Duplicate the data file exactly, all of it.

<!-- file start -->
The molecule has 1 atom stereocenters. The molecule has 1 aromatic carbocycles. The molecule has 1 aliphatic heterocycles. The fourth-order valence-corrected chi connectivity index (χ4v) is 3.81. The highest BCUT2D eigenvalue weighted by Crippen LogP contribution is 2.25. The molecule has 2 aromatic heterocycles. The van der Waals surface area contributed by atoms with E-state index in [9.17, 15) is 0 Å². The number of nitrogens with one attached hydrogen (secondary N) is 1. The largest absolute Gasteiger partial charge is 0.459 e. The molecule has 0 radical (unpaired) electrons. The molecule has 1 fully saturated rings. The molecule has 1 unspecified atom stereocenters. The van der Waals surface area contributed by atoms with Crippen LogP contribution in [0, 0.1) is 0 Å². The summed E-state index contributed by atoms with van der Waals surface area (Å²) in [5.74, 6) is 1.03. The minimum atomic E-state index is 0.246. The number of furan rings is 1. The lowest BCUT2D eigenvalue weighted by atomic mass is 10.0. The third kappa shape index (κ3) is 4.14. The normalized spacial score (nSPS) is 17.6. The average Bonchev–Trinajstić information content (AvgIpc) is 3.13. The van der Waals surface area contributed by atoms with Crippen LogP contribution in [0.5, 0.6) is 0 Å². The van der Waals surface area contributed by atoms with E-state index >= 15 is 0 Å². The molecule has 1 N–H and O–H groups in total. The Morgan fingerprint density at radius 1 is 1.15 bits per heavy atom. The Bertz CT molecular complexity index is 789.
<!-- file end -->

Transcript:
The molecule has 1 atom stereocenters. The molecule has 1 aromatic carbocycles. The molecule has 1 aliphatic heterocycles. The fourth-order valence-corrected chi connectivity index (χ4v) is 3.81. The highest BCUT2D eigenvalue weighted by Crippen LogP contribution is 2.25. The molecule has 2 aromatic heterocycles. The van der Waals surface area contributed by atoms with E-state index in [9.17, 15) is 0 Å². The number of nitrogens with one attached hydrogen (secondary N) is 1. The largest absolute Gasteiger partial charge is 0.459 e. The molecule has 0 radical (unpaired) electrons. The molecule has 1 fully saturated rings. The molecule has 1 unspecified atom stereocenters. The van der Waals surface area contributed by atoms with Crippen LogP contribution in [0, 0.1) is 0 Å². The summed E-state index contributed by atoms with van der Waals surface area (Å²) in [5.74, 6) is 1.03. The minimum atomic E-state index is 0.246. The number of furan rings is 1. The lowest BCUT2D eigenvalue weighted by atomic mass is 10.0. The third kappa shape index (κ3) is 4.14. The normalized spacial score (nSPS) is 17.6. The average Bonchev–Trinajstić information content (AvgIpc) is 3.13. The van der Waals surface area contributed by atoms with Crippen LogP contribution in [0.5, 0.6) is 0 Å². The van der Waals surface area contributed by atoms with E-state index >= 15 is 0 Å². The molecule has 1 N–H and O–H groups in total. The Morgan fingerprint density at radius 1 is 1.15 bits per heavy atom. The Bertz CT molecular complexity index is 789.